Former President and UN Human Rights Commissioner Mary Robinson has called for "political pressure" in support of an international campaign for intellectual property rights on Covid-19 vaccines to be waived, so that production can be increased across the globe.
Mrs Robinson was speaking on RTÉ's Drivetime programme after joining more than 150 heads of state and Nobel laureates in signing an open letter to US President Joe Biden, calling for the patents to be waived.
The Chair of the Elders said a Trade-Related Aspects of Intellectual Property Rights (TRIPS) waiver is required to address the "inequity and unfairness in access to vaccines in our world".
Such a waiver previously happened when the world had to deal with HIV, she said.
She also called for support for the World Health Organization’s Covid-19 Technology Access pool, as well as financial support to ensure mass vaccination.
"It doesn’t make sense if we don't ensure that every country has access to vaccines," she said.
She added: "The experts are very clear, even if one country does not have access to vaccines, it will not guarantee that the rest of the world will be safe, simply because you'll have variants that we are actually seeing."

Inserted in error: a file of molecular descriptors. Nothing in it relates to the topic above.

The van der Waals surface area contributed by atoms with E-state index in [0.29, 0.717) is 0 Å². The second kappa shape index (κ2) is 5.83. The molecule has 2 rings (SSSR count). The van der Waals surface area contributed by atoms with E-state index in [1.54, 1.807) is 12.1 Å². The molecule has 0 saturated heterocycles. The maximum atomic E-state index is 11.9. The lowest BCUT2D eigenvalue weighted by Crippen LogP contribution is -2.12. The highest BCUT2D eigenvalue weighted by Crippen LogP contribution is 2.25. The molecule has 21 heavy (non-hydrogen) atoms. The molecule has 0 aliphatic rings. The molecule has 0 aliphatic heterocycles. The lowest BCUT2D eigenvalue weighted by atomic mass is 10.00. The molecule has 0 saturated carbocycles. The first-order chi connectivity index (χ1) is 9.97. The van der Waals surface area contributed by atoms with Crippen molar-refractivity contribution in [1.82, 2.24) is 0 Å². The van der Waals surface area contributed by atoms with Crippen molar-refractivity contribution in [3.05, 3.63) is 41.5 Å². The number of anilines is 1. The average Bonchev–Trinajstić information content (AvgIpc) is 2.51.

Mrs Robinson said more political pressure is required from all countries, but she particularly welcomed the news that US President Joe Biden is considering supporting a temporary waiver of the specific intellectual property rights of pharmaceutical companies, "because of the urgency of ensuring access through COVAX to get vaccines to developing countries."
"This is a global collective problem for humanity. And we have to be sensible and very clear about how to come out of this in a way that secures the future for all."
Mrs Robinson said it would be "good to hear more vocal support" from Ireland on this issue.
"I think it would be good to hear Ireland's voice on this. We are a member of the Security Council, we've been leading on other issues, I have been very proud of Ireland's huge work in the Security Council to get a statement from the Security Council on Tigray.
"Similarly, I think it'll be good to hear more vocal support for the need for a waiver, the need also for the vaccine know how technology and, that that be shared openly."